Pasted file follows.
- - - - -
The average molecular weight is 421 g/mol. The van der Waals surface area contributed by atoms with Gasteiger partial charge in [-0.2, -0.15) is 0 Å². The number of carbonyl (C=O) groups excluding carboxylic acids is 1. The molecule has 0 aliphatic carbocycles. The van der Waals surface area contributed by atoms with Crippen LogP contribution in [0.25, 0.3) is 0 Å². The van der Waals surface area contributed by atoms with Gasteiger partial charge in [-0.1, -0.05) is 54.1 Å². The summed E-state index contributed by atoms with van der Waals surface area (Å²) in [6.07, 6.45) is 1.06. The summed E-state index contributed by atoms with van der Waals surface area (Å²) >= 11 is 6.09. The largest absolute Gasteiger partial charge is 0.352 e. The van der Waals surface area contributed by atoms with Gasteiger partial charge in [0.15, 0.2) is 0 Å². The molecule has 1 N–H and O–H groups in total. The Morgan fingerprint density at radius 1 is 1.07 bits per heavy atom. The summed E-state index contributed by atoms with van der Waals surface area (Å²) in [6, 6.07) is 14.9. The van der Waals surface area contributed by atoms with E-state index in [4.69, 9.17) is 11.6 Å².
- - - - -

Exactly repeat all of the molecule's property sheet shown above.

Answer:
The average molecular weight is 421 g/mol. The van der Waals surface area contributed by atoms with Gasteiger partial charge in [-0.2, -0.15) is 0 Å². The number of carbonyl (C=O) groups excluding carboxylic acids is 1. The molecule has 0 aliphatic carbocycles. The van der Waals surface area contributed by atoms with Crippen LogP contribution in [0.25, 0.3) is 0 Å². The van der Waals surface area contributed by atoms with Gasteiger partial charge in [-0.1, -0.05) is 54.1 Å². The summed E-state index contributed by atoms with van der Waals surface area (Å²) in [6.07, 6.45) is 1.06. The summed E-state index contributed by atoms with van der Waals surface area (Å²) >= 11 is 6.09. The largest absolute Gasteiger partial charge is 0.352 e. The van der Waals surface area contributed by atoms with Gasteiger partial charge in [0.15, 0.2) is 0 Å². The molecule has 1 N–H and O–H groups in total. The Morgan fingerprint density at radius 1 is 1.07 bits per heavy atom. The summed E-state index contributed by atoms with van der Waals surface area (Å²) in [6, 6.07) is 14.9. The van der Waals surface area contributed by atoms with E-state index in [4.69, 9.17) is 11.6 Å².